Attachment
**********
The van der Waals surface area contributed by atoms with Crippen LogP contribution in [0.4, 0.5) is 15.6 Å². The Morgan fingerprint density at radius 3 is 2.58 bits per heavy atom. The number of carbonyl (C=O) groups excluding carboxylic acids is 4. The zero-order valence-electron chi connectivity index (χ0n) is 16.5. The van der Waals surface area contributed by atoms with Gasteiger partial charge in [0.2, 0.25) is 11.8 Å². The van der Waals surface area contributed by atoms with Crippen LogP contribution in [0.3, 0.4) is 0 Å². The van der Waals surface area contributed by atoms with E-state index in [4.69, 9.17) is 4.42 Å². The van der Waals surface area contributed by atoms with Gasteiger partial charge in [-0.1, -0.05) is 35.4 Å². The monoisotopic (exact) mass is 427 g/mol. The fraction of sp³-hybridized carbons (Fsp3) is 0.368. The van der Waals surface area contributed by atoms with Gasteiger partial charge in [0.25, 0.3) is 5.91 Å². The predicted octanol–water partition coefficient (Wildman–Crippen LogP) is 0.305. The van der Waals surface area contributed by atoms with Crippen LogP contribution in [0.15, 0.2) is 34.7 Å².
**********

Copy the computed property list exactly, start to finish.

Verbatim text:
The van der Waals surface area contributed by atoms with Crippen LogP contribution in [0.4, 0.5) is 15.6 Å². The Morgan fingerprint density at radius 3 is 2.58 bits per heavy atom. The number of carbonyl (C=O) groups excluding carboxylic acids is 4. The zero-order valence-electron chi connectivity index (χ0n) is 16.5. The van der Waals surface area contributed by atoms with Gasteiger partial charge in [0.2, 0.25) is 11.8 Å². The van der Waals surface area contributed by atoms with Crippen LogP contribution in [0.3, 0.4) is 0 Å². The van der Waals surface area contributed by atoms with E-state index in [4.69, 9.17) is 4.42 Å². The van der Waals surface area contributed by atoms with Gasteiger partial charge in [-0.1, -0.05) is 35.4 Å². The monoisotopic (exact) mass is 427 g/mol. The fraction of sp³-hybridized carbons (Fsp3) is 0.368. The van der Waals surface area contributed by atoms with Gasteiger partial charge in [0.25, 0.3) is 5.91 Å². The predicted octanol–water partition coefficient (Wildman–Crippen LogP) is 0.305. The van der Waals surface area contributed by atoms with Crippen LogP contribution in [0.15, 0.2) is 34.7 Å².